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Hotel Utica


Thomas and Delos Johnson

The idea for a grand hotel, according to old newspaper accounts, was conceived by a group of Utica businessmen who went to Washington in 1908 to attend the Taft/Sherman inauguration. Thomas Johnson and his brother Delos, who would later manage the hotel, were along on that trip.

Two years later, Johnson was chairman of a trolley trip that took 21 prominent Uticans on a 2,000-mile promotional journey through six states. The hotel idea came up again. Frank Dudley was hired to promote the project. The hotel was built for $610,000 and the Johnson Hotel Co. had the lease.

Located at the corner of Lafayette and Seneca Streets, the hotel opened on March 11, 1912. Designed by Architects Esenwein & Johnson, the hotel was originally a 10-story building of fireproof construction with 200 rooms, 170 baths and 24 showers.

A report in the Utica Saturday Globe two days before the hotel opened said: "Its equal does not exist elsewhere in this portion of the State and in some features it surpasses the best in many States. It has been built by Utica contractors and as far as possible Utica material has been used in its construction."

Building materials included the best- mahogany, marble, porcelain and walnut. The lobby featured a ceramic floor and was flanked by impressive marble pillars. Wainscoating, over 5 feet high, covered the walls, and the 21-foot ceiling with ornamental work prompted the Globe to describe it "more like a reception hall than a lobby..."

A writing and reading room was off the lobby; adjoining that, an 18-foot-square alcove that sold cigars and periodicals. Hotel offices were adjacent. At the Seneca Street entrance, a promenade decorated in Italian Renaissance led to a women's breakfast room. Opposite that was the gentlemen's grill room. Decor was elegant, featuring silk brocade, tapestries and massive columns connected by elliptical arches.


Original construction and 1926 addition.

The grand staircase led to a mezzanine gallery, which opened into a large reception room. For those quieter times, private dining rooms were available. And there was the ballroom. It was a popular spot for formal dances. In the basement: a barber shop - finished in white marble - a billiard room, kitchen, pantries and locker rooms.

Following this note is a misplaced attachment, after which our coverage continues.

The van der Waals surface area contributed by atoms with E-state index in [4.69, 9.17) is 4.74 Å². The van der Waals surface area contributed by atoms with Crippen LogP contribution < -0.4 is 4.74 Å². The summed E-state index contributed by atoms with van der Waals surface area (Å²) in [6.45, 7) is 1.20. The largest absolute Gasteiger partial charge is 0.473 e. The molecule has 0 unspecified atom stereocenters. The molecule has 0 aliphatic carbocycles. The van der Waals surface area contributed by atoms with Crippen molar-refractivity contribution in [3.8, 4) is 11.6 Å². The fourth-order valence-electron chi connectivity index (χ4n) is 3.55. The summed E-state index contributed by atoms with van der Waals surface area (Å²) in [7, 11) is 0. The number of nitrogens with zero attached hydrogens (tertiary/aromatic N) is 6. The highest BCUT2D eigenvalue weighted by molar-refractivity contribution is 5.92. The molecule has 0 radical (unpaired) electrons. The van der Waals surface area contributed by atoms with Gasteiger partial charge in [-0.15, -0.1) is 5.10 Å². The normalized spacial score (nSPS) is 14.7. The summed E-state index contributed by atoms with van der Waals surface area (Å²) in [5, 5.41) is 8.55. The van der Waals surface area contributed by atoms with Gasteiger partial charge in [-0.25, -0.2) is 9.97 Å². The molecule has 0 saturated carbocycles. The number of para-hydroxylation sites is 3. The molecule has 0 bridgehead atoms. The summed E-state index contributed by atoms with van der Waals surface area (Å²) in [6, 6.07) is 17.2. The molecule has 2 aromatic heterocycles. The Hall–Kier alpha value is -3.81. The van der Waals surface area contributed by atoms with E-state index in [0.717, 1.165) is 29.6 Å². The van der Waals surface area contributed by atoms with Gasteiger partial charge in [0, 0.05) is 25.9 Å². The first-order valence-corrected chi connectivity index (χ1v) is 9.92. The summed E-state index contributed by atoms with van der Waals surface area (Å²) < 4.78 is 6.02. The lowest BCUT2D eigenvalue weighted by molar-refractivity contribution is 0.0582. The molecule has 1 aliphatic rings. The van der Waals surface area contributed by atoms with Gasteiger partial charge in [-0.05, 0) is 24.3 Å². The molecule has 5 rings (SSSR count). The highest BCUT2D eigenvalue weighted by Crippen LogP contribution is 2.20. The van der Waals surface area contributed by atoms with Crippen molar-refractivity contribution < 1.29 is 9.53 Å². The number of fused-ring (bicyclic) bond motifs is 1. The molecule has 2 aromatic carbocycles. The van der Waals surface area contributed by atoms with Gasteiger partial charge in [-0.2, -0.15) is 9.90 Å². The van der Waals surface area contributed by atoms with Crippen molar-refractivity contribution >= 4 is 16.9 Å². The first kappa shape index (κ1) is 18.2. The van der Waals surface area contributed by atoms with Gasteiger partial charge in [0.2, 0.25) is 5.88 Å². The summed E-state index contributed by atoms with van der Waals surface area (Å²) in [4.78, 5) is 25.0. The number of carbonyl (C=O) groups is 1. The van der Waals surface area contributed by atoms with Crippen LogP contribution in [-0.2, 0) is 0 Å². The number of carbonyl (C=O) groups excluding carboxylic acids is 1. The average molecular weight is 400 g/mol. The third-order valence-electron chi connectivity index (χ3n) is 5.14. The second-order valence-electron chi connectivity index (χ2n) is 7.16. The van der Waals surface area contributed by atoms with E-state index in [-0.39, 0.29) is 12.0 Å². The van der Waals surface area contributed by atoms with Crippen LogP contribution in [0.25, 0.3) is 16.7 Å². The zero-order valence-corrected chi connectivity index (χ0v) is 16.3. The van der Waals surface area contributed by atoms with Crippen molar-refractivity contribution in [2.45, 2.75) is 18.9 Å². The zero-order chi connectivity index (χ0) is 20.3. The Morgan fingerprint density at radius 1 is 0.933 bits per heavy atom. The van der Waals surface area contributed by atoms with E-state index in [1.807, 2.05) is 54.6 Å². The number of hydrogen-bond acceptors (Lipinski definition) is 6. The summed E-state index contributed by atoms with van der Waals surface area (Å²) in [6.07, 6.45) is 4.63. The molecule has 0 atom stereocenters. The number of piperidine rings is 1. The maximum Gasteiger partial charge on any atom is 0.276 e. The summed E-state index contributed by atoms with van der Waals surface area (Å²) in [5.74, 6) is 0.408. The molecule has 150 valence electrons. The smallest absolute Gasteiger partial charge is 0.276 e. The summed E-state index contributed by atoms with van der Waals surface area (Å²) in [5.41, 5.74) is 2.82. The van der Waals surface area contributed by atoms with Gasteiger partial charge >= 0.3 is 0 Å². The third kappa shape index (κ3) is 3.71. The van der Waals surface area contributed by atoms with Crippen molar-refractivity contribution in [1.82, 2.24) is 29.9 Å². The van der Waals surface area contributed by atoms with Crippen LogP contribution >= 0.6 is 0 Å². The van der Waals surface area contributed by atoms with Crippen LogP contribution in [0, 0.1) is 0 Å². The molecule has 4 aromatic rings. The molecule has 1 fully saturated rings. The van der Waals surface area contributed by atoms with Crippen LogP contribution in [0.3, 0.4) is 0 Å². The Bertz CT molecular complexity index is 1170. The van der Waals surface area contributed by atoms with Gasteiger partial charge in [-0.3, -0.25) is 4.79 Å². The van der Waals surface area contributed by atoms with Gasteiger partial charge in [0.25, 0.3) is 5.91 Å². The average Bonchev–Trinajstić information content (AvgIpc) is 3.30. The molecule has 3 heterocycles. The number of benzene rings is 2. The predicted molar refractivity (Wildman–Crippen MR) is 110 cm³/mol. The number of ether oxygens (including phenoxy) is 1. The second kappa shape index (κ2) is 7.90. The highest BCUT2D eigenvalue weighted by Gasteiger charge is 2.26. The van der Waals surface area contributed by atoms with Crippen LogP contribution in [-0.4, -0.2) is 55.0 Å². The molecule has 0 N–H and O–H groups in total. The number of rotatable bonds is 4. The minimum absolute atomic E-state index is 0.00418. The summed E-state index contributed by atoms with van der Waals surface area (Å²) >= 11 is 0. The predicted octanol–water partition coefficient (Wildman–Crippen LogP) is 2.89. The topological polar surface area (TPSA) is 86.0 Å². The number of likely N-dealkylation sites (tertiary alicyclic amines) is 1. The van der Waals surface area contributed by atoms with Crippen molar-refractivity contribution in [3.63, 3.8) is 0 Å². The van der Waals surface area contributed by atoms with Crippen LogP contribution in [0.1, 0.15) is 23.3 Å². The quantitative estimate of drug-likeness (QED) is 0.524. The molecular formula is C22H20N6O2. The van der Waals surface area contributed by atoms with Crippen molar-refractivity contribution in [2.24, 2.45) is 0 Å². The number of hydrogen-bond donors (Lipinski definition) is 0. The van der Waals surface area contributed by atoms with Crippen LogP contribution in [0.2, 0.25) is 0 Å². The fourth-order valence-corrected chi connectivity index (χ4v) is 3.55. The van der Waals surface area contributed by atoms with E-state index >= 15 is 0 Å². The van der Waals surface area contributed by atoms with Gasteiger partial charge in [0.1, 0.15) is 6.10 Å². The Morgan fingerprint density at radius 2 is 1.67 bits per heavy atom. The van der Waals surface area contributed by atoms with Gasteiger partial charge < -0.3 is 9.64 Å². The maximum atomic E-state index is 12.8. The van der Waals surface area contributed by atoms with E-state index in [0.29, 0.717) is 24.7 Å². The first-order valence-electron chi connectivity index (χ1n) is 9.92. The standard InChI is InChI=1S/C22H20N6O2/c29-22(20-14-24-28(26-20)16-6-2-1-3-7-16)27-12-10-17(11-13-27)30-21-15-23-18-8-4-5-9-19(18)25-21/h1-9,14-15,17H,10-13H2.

A significant number of visitors to Utica arrived by train, and they could get from Union Station (opened in 1914) to the hotel by trolley, taxi, or a special bus provided by the hotel. The top four floors were added in 1926, which increased the total number of rooms in the hotel to 250. The vertical addition is clearly demarcated because the original cornice was left in place. In its heyday, it was once referred to as "the finest hotel between New York City and Chicago." The bar was known as The Lamplighter Room.

The year that it opened, President William Howard Taft stayed at the Hotel while attending the funeral of Utica native and Vice President James Schoolcraft Sherman. In the 1920's, Franklin Delano Roosevelt campaigned from the hotel.

In 1928, Amelia Earhart and 348 guests attend a luncheon in her honor in the ballroom. Among the many famous guests to stay at Hotel Utica over the years were Hopalong Cassidy, First Lady Eleanor Roosevelt, former Governor and Vice President Nelson Rockefeller, Jackie Robinson, Johnny Cash, and Bobby Darrin. Judy Garland once sang from the Hotel's mezzanine. Players from major league baseball teams would often stay in the hotel on their way to or from the annual Cooperstown Hall of Fame Game. Mickey Mantle signed many autographs in the lobby. Lionel Hampton and his orchestra also played there.

During the war years, the Hotel hosted some of the biggest names in show business as they came to entertain the troops at Rhodes Hospital. Among the notables were Kate Smith, Dinah Shore, Ida Lupino, Eddie Cantor, Victor Mature, Jimmy Durante, The Andrew Sisters, Sophie Tucker, Rita Hayworth, and Veronica Lake, to name a few.

Business slowly declined until the Hotel closed, ceasing operation on November 12, 1972. Several years later it became the Hunter House and then Loretto Adult Residence, the latter closing in 1995.

Local businessmen Joseph R. Carucci and Charles N. Gaetano saved Hotel Utica just in time. After several years of work and $13 million in restoration, Hotel Utica reopened April 4, The hotel was one of twenty named to the National Trust Historic Hotels of America, a program of the National Trust for Historic Preservation. There are only a total of 180 hotels and resorts in the nation that have received this prestigious designation.